According to city spokesperson Burke Brennan, construction plans have been submitted for permitting, and the project will go out to bid once those permits are approved. Construction is expected to start in early 2023. 

Planned improvements include a larger parking lot and a new building at the dog park, which will include restrooms, a pavilion, and a deck; a new playground and playground area with restrooms and a small pavilion; and a larger pavilion.

Brennan said that the city also plans to clean up the parks’ existing garden club area. The city will consider if the budget allows for a new pavilion for that area, and also consider a new stage area. 

Resident Mike Elliot said that he was happy to see the city move forward with improvements in Brookhaven Park after years of back and forth with the county. 
“Having been involved with the Brookhaven Park Conservancy for the past 15 years, the City of Brookhaven’s ownership of the entire park was welcomed and immediately noticed – most notably by their removal of the ugly decrepit chain link fence that fronted on Peachtree Road,” Elliot said. “Removal of this eyesore has been an objective of the BP Conservancy since its inception, and Brookhaven Park now looks much more attractive and inviting.” 

Brookhaven is also tackling invasive plant removal with a new partnership with the nonprofits EcoAddendum and ReForest ATL at Murphey Candler Park, Fernwood Park, North Druid Hills Greenspace, and Osborne Park. The partnership plans to use environmentally safe ways to remove unwanted species and train volunteers to assist with the effort.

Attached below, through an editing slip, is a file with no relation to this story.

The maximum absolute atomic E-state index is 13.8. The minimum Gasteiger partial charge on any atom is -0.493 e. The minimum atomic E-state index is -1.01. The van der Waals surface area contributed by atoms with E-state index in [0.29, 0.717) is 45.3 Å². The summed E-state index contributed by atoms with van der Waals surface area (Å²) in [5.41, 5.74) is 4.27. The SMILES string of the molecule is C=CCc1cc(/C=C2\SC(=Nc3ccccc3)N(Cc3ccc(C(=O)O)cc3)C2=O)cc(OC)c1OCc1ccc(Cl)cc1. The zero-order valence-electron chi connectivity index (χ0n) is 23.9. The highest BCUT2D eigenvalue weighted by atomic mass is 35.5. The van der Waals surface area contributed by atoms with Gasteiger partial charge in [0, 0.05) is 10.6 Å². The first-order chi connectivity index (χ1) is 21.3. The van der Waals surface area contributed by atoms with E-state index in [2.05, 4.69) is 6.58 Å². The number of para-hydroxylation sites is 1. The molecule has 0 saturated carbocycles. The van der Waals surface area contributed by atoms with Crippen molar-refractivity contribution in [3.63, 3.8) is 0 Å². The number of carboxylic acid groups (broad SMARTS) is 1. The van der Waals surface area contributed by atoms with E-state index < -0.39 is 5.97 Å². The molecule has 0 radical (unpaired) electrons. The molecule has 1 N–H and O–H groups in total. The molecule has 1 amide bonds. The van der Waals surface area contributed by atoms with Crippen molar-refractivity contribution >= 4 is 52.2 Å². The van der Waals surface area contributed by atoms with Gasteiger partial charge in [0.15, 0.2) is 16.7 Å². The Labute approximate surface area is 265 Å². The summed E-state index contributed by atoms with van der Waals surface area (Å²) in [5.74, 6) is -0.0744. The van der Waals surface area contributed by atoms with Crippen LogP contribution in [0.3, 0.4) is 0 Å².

A rendering of the boardwalk over Orkin Lake in Sandy Springs.

Sandy Springs 

A trail section from Morgan Falls Overlook Park along the Chattahoochee River to Roswell Road and an extension of PATH 400 along Ga. 400 are in the works as part of the Sandy Springs Trails Master Plan.

Some of the trails will tie into existing and planned public works project, according to Recreation and Parks Director Mike Perry. A side path along Mount Vernon Highway will install sidewalks from the Sandy Springs Library Branch to the MARTA station, he said.

Sandy Springs City Council approved a $7.8 million bid from GHC Corp. for the construction of Trail Segment 2A on Sept. 20, which will build a trail from Morgan Falls Overlook along Georgia Power and Fulton County easements, across Orkin Lake, and along Cimarron Parkway to Roswell Road.

City Council also accepted a $3 million grant from the Georgia Department of Natural Resources to help fund the construction. Sustainability Manager Catherine Mercier-Baggett said that the city applied for a Conserve Georgia Grant in October 2021. The Georgia DNR awarded the grant to the city, and it will cover 38.5% of the trail’s construction costs.

If everything works out, construction could begin this month and be completed iN October 2023, Perry said.

Most of the trail will be a 12-foot-wide hard surface. Walkers, runners, bicyclists, and people wanting to access the river or Roswell Road will make use of this trail.

“The more trailhead parking opportunities we provide the more people that it will bring in. There’ll be adequate parking at Overlook, there’ll be parking down in the river park, down there by the dog park, we’ll have some parking there,” Perry said. “With more segments will come more trailheads and more access.”